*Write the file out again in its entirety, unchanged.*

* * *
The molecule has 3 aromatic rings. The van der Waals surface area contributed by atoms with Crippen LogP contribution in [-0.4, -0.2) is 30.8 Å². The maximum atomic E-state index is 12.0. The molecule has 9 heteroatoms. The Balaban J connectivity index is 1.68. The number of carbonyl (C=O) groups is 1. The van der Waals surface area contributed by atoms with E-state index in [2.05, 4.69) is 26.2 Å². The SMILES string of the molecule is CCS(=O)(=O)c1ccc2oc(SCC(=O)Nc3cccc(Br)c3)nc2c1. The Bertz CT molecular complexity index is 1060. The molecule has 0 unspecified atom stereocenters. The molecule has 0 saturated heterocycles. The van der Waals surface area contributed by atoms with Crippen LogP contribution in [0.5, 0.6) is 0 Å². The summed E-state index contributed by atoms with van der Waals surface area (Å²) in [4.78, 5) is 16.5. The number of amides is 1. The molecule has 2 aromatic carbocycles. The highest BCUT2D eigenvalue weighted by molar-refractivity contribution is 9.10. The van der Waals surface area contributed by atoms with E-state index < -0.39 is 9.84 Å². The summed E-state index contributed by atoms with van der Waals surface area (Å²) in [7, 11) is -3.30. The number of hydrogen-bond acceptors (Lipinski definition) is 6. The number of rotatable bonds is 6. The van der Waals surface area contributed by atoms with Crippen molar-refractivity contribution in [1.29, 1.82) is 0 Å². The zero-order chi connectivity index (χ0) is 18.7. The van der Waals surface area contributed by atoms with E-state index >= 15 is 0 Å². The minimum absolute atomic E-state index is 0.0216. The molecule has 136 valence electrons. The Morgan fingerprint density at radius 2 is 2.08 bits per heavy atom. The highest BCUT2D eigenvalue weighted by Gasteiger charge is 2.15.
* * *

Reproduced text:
The molecule has 3 aromatic rings. The van der Waals surface area contributed by atoms with Crippen LogP contribution in [-0.4, -0.2) is 30.8 Å². The maximum atomic E-state index is 12.0. The molecule has 9 heteroatoms. The Balaban J connectivity index is 1.68. The number of carbonyl (C=O) groups is 1. The van der Waals surface area contributed by atoms with E-state index in [2.05, 4.69) is 26.2 Å². The SMILES string of the molecule is CCS(=O)(=O)c1ccc2oc(SCC(=O)Nc3cccc(Br)c3)nc2c1. The Bertz CT molecular complexity index is 1060. The molecule has 0 unspecified atom stereocenters. The molecule has 0 saturated heterocycles. The van der Waals surface area contributed by atoms with Crippen LogP contribution in [0.5, 0.6) is 0 Å². The summed E-state index contributed by atoms with van der Waals surface area (Å²) in [4.78, 5) is 16.5. The number of amides is 1. The molecule has 2 aromatic carbocycles. The highest BCUT2D eigenvalue weighted by molar-refractivity contribution is 9.10. The van der Waals surface area contributed by atoms with E-state index < -0.39 is 9.84 Å². The summed E-state index contributed by atoms with van der Waals surface area (Å²) in [7, 11) is -3.30. The number of hydrogen-bond acceptors (Lipinski definition) is 6. The number of rotatable bonds is 6. The van der Waals surface area contributed by atoms with Crippen molar-refractivity contribution in [1.29, 1.82) is 0 Å². The zero-order chi connectivity index (χ0) is 18.7. The van der Waals surface area contributed by atoms with E-state index >= 15 is 0 Å². The minimum absolute atomic E-state index is 0.0216. The molecule has 136 valence electrons. The Morgan fingerprint density at radius 2 is 2.08 bits per heavy atom. The highest BCUT2D eigenvalue weighted by Gasteiger charge is 2.15.